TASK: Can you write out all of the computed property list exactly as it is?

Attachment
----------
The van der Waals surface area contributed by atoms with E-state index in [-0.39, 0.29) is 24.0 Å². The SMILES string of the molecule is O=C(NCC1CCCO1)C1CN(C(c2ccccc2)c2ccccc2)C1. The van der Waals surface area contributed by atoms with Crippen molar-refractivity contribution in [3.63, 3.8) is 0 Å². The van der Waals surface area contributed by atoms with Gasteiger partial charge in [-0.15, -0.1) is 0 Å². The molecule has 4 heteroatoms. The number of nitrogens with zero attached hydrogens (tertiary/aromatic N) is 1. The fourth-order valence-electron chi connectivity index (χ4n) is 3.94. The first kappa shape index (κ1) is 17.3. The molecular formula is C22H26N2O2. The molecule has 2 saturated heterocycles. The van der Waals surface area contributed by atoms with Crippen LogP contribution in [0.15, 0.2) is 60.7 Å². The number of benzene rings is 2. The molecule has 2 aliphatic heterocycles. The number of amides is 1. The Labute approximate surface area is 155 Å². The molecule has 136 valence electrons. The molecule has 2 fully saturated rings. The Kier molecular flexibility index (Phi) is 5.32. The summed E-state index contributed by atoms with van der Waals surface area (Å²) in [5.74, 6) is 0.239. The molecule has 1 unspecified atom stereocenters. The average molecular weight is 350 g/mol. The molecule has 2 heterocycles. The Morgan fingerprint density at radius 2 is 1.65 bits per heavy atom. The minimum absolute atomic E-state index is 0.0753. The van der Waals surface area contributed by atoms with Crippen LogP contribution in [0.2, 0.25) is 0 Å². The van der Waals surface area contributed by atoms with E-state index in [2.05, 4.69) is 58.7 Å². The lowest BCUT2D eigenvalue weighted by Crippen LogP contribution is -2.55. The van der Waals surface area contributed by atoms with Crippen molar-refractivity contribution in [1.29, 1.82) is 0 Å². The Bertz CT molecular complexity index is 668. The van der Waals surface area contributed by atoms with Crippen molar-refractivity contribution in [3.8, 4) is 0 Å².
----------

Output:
The van der Waals surface area contributed by atoms with E-state index in [-0.39, 0.29) is 24.0 Å². The SMILES string of the molecule is O=C(NCC1CCCO1)C1CN(C(c2ccccc2)c2ccccc2)C1. The van der Waals surface area contributed by atoms with Crippen molar-refractivity contribution in [3.63, 3.8) is 0 Å². The van der Waals surface area contributed by atoms with Gasteiger partial charge in [-0.15, -0.1) is 0 Å². The molecule has 4 heteroatoms. The number of nitrogens with zero attached hydrogens (tertiary/aromatic N) is 1. The fourth-order valence-electron chi connectivity index (χ4n) is 3.94. The first kappa shape index (κ1) is 17.3. The molecular formula is C22H26N2O2. The molecule has 2 saturated heterocycles. The van der Waals surface area contributed by atoms with Crippen LogP contribution in [0.15, 0.2) is 60.7 Å². The number of benzene rings is 2. The molecule has 2 aliphatic heterocycles. The number of amides is 1. The Labute approximate surface area is 155 Å². The molecule has 136 valence electrons. The molecule has 2 fully saturated rings. The Kier molecular flexibility index (Phi) is 5.32. The summed E-state index contributed by atoms with van der Waals surface area (Å²) in [5.74, 6) is 0.239. The molecule has 1 unspecified atom stereocenters. The average molecular weight is 350 g/mol. The molecule has 2 heterocycles. The Morgan fingerprint density at radius 2 is 1.65 bits per heavy atom. The minimum absolute atomic E-state index is 0.0753. The van der Waals surface area contributed by atoms with Crippen LogP contribution in [0.2, 0.25) is 0 Å². The van der Waals surface area contributed by atoms with E-state index in [2.05, 4.69) is 58.7 Å². The lowest BCUT2D eigenvalue weighted by Crippen LogP contribution is -2.55. The van der Waals surface area contributed by atoms with Crippen molar-refractivity contribution in [1.29, 1.82) is 0 Å². The Bertz CT molecular complexity index is 668. The van der Waals surface area contributed by atoms with Crippen molar-refractivity contribution in [3.8, 4) is 0 Å².